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GA: Feds Take Over Marijuana-Growing Charges Against Coffee County Farmer

Ron Strider

Well-Known Member
A Coffee County man who has already been in federal prison three times for growing marijuana may be headed back after his indictment on charges of conspiring to grow more than 1,000 plants of the illegal weed.

George Darryl Harper, 61, had been charged in Coffee County Superior Court, but federal prosecutors are bringing him back to federal court. Harper was arrested in November, four months after he cut off an ankle monitor and skipped a Coffee County Superior Court hearing on marijuana trafficking charges.

Harper is due to appear Tuesday for an initial appearance in Magistrate Court before Judge R. Stan Baker. A federal grand jury indicted Harper on three counts, conspiring between December 2015 and July 2017 to grow 1,000 or more marijuana plants, possessing more than 200 pounds of marijuana on Feb. 11, 2016, with intent to distribute it and growing 1,000 or more marijuana plants.

Court documents show that, if convicted, Harper faces a prison term of 10 years to life, a $4 million fine and five years probation. A defendant's criminal history figures into the sentencing range and Harper has an extensive one.

In February 2016, officials found more than 300 pounds of packaged marijuana at a residence near his farm in the Ambrose community west of Douglas, the Coffee County Sheriff's Office said.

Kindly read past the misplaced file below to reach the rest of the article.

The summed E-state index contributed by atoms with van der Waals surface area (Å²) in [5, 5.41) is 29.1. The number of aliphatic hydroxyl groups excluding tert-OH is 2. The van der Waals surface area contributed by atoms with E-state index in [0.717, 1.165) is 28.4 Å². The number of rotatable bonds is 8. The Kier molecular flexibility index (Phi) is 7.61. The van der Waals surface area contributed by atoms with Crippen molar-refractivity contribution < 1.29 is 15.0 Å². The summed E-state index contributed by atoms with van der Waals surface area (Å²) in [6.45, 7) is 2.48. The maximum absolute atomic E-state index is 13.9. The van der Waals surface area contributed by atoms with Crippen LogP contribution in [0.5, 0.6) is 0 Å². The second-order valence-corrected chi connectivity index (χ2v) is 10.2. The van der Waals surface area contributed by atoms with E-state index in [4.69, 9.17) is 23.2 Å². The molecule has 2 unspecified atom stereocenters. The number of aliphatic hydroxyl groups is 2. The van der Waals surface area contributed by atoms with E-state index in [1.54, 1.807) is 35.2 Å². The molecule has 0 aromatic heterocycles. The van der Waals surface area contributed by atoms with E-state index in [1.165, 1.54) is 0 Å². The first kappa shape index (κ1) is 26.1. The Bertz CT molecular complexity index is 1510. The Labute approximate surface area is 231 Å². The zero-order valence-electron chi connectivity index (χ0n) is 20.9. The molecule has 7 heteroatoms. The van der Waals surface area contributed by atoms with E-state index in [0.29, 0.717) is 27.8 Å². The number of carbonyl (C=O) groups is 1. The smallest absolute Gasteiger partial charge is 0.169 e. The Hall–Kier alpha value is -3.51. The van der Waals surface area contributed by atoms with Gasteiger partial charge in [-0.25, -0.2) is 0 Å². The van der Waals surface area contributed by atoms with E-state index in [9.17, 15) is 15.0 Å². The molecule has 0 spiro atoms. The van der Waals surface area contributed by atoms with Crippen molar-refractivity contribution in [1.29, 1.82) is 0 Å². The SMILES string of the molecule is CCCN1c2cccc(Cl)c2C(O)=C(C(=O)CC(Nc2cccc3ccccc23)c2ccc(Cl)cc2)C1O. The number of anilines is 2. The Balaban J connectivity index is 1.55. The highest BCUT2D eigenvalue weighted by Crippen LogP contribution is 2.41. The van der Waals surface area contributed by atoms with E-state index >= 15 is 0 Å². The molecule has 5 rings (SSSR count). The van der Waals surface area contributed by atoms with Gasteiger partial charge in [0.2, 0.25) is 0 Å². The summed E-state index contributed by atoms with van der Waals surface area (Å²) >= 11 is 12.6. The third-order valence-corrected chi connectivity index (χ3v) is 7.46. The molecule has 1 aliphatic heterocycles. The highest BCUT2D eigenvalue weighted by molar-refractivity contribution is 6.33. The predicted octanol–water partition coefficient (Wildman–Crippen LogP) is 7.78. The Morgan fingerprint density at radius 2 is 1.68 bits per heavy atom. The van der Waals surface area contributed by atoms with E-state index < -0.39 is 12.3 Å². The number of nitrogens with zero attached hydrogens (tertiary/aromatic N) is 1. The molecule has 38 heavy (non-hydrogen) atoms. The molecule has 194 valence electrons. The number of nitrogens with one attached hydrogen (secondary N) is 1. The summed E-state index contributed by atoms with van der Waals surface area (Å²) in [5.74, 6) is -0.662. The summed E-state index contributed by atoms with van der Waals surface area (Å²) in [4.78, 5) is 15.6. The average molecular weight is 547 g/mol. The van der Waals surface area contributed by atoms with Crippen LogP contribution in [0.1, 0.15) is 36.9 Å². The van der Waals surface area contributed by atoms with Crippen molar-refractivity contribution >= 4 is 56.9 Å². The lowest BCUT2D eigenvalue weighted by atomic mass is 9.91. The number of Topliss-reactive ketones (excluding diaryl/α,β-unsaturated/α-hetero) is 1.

After Harper suffered health problems in jail, he was released on a $100,000 bond that state prosecutors sought to revoke in July. After he didn't appear for the bond revocation hearing , Judge Andy Spivey issued a bench warrant for his arrest.

A deputy spotted Harper in November and officers chased him at 100 mph to his home in Ambrose where he was arrested while wearing a wig as a disguise, the Sheriff's Office said.

Harper's history of growing marijuana goes back 25 years. Both he and his father, George Harper, were sent to prison in 1992 for growing pot on the elder Harper's farm.

George Darryl Harper's prison term was cut short, but in October 2000 investigators charged him with growing 387 pounds of marijuana across the line in Irwin County.

His probation was revoked and he was sent back to prison. In 2007, a Georgia Bureau of Investigation agent found nine potted marijuana plants growing outside Harper's barn in Ambrose, and a federal judge sent him back to prison.



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